TIME twitter

Twitter’s Dick Costolo: Wall Street ‘Accelerates Short-term Thinking’

Twitter CEO Costolo and Twitter co-founder Dorsey walk the floor of the New York Stock Exchange during Twitter's IPO in New York
© Lucas Jackson / Reuters—REUTERS Dick Costolo

Former Twitter leader discusses pressures of going public

Twitter going public proved to be a tougher task than former CEO Dick Costolo initially expected.

The exec, who finishes his post atop the popular social media service on Wednesday, said in an interview with The Guardian that the pressures of meeting Wall Street expectations were severe.

“When we took the company public, I had an expectation that the market would evaluate us based on our financial metrics first and foremost,” he told the publication. “I probably would frame the way we were thinking about the future of the company differently, understanding how we were in retrospect evaluated.”

Costolo added: “You always want to keep focused on the long-term vision, yet when you go public you’re on a 90-day cadence and there’s a very public voting machine of the stock price that accelerates that short-term thinking.”

There’s an ongoing search to find the next CEO of Twitter; co-founder Jack Dorsey will lead the company in the interim. Costolo stepped down from the top spot unexpectedly earlier this year.

Costolo spoke with Fortune’s Christopher Tkacyzk in April to about his thoughts on leadership and free speech in the workplace.

MONEY legal

Wall Street Executive Must Pay $18 Million In Sexual Harassment Suit

Speakers At The Hedge Funds Asia Summit Hosted By Bloomberg Link
Bloomberg/Getty Images Benjamin Wey, Chief Executive Officer at New York Global Group.

Benjamin Wey, CEO of New York Global Group, was accused of pressuring a female employee into sex and then firing her once he found out she had a boyfriend.

Wall Street CEO Benjamin Wey must pay $18 million to a former employee for sexual harassment, retaliation, and defamation, a federal court ruled on Monday.

The Associated Press reports that Benjamin Wey, the chief executive officer of investing firm New York Global Group, was accused of using his authority to coerce Hanna Bouveng into having sex on four occasions before firing her six months later. According to Bouveng, the firing occurred when Wey found another man in her $3,600-a-month Tribeca apartment that Wey had helped pay for.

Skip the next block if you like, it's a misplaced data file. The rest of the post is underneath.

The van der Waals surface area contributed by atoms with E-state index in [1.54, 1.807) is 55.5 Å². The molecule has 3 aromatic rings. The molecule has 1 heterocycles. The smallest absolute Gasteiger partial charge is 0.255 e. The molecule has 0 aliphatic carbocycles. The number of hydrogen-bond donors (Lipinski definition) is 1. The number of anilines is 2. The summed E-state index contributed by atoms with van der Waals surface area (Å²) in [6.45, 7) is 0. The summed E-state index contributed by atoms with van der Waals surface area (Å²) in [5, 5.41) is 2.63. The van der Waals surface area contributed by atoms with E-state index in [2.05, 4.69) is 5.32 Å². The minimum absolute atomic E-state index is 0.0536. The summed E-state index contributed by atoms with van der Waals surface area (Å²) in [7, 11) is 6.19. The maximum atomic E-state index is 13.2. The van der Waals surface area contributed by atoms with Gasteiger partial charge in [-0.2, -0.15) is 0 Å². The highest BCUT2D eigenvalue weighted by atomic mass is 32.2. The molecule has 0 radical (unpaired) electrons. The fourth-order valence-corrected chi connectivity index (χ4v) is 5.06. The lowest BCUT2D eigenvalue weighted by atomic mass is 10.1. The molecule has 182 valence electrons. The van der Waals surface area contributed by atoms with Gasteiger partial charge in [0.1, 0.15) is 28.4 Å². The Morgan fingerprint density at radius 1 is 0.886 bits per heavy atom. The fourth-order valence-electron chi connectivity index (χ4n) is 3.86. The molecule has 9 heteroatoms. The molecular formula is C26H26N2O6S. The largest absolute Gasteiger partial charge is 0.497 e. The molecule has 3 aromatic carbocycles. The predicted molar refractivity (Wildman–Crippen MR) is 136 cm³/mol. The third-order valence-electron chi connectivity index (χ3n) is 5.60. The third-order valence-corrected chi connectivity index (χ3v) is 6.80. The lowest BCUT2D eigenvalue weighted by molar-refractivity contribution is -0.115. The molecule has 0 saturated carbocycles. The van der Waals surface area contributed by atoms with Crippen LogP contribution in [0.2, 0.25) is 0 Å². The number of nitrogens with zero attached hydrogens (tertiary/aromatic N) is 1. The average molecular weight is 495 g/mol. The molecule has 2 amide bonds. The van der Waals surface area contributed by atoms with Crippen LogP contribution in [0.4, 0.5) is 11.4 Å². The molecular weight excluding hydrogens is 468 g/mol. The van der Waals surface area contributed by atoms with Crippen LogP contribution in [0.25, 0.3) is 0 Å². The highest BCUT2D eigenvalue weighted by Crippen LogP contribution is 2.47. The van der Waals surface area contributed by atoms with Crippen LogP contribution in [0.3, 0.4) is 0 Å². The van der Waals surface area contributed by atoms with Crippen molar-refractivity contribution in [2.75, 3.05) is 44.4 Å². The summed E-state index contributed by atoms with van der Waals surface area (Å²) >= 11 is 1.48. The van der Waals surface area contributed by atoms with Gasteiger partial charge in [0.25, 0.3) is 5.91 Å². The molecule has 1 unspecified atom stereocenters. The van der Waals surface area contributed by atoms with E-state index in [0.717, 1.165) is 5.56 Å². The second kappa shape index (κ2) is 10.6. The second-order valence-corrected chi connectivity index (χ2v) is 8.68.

Following Bouveng’s firing, the 25-year old Swedish native claims Wey tried to ruin her reputation by calling her a “street walker” and “loose woman” on his blog. Her lawyers also say Wey traveled to Bouveng’s new job at a cafe in Stockholm, Sweden, in order to intimidate her. “The message was: ‘Wherever you are, whatever you are doing, I am going to find you and I am going to get you,” said Bouveng’s attorney during the trial.

Wey argued he and Bouveng never slept together and that the woman’s party-going lifestyle eventually led to her firing. However, the court found in favor of Bouveng and ordered the CEO to pay $2 million in compensation and $16 million in punitive damages.

Read next: Goldman Sachs Bans Interns from Pulling All-Nighters at the Office

TIME Courts

Woman Gets $18 Million in Sex Harassment Suit Against Wall Street Boss

Benjamin Wey
Frank Franklin II—AP Benjamin Wey, CEO of New York Global Group, bottom left, leaves Manhattan Federal Court June 24, 2015, in New York

She says he fired her six months after she refused any more sexual contact

(NEW YORK) — A young Swedish woman who sued her former Wall Street executive boss over lurid allegations of sexual conquest, betrayal and stalking was awarded $18 million by a federal jury Monday.

Hanna Bouveng, 25, accused Benjamin Wey in an $850 million lawsuit of using his power as owner of New York Global Group to coerce her into four sexual encounters before firing her after discovering she had a boyfriend.

The jury in federal court in Manhattan awarded her $2 million in compensatory damages plus $16 million in punitive damages on sexual harassment, retaliation and defamation claims. It rejected a claim of assault and battery.

Bouveng, who was raised in Vetlanda, Sweden, testified that soon after Wey hired her at New York Global Group, the CEO began a relentless quest to have sex with her. She says he fired her six months later after she refused any more sexual contact and he found a man in her bed in the apartment he helped finance.

Wey, 43, also sought to defame Bouveng by posting articles on his blog accusing her of being a “street walker,” a “loose woman” and an extortionist, her lawyers say.